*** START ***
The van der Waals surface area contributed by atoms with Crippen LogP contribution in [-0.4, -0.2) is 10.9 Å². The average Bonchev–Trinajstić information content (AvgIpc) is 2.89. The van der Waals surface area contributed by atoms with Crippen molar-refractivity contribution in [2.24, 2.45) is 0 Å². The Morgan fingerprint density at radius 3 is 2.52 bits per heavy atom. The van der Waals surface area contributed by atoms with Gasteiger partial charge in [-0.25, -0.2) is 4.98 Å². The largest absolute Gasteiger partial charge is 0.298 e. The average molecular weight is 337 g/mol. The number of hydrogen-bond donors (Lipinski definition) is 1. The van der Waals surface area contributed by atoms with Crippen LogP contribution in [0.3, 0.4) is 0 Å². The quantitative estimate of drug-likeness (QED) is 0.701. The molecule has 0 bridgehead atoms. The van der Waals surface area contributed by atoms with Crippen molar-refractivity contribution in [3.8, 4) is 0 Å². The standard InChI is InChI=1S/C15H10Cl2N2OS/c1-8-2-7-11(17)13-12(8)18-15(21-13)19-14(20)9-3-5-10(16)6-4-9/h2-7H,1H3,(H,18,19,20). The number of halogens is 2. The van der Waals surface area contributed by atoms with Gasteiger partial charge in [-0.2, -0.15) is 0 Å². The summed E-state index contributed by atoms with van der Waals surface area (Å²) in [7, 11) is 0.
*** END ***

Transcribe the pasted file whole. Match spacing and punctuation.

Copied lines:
The van der Waals surface area contributed by atoms with Crippen LogP contribution in [-0.4, -0.2) is 10.9 Å². The average Bonchev–Trinajstić information content (AvgIpc) is 2.89. The van der Waals surface area contributed by atoms with Crippen molar-refractivity contribution in [2.24, 2.45) is 0 Å². The Morgan fingerprint density at radius 3 is 2.52 bits per heavy atom. The van der Waals surface area contributed by atoms with Gasteiger partial charge in [-0.25, -0.2) is 4.98 Å². The largest absolute Gasteiger partial charge is 0.298 e. The average molecular weight is 337 g/mol. The number of hydrogen-bond donors (Lipinski definition) is 1. The van der Waals surface area contributed by atoms with Crippen LogP contribution in [0.3, 0.4) is 0 Å². The quantitative estimate of drug-likeness (QED) is 0.701. The molecule has 0 bridgehead atoms. The van der Waals surface area contributed by atoms with Crippen molar-refractivity contribution in [3.8, 4) is 0 Å². The standard InChI is InChI=1S/C15H10Cl2N2OS/c1-8-2-7-11(17)13-12(8)18-15(21-13)19-14(20)9-3-5-10(16)6-4-9/h2-7H,1H3,(H,18,19,20). The number of halogens is 2. The van der Waals surface area contributed by atoms with Gasteiger partial charge in [-0.2, -0.15) is 0 Å². The summed E-state index contributed by atoms with van der Waals surface area (Å²) in [7, 11) is 0.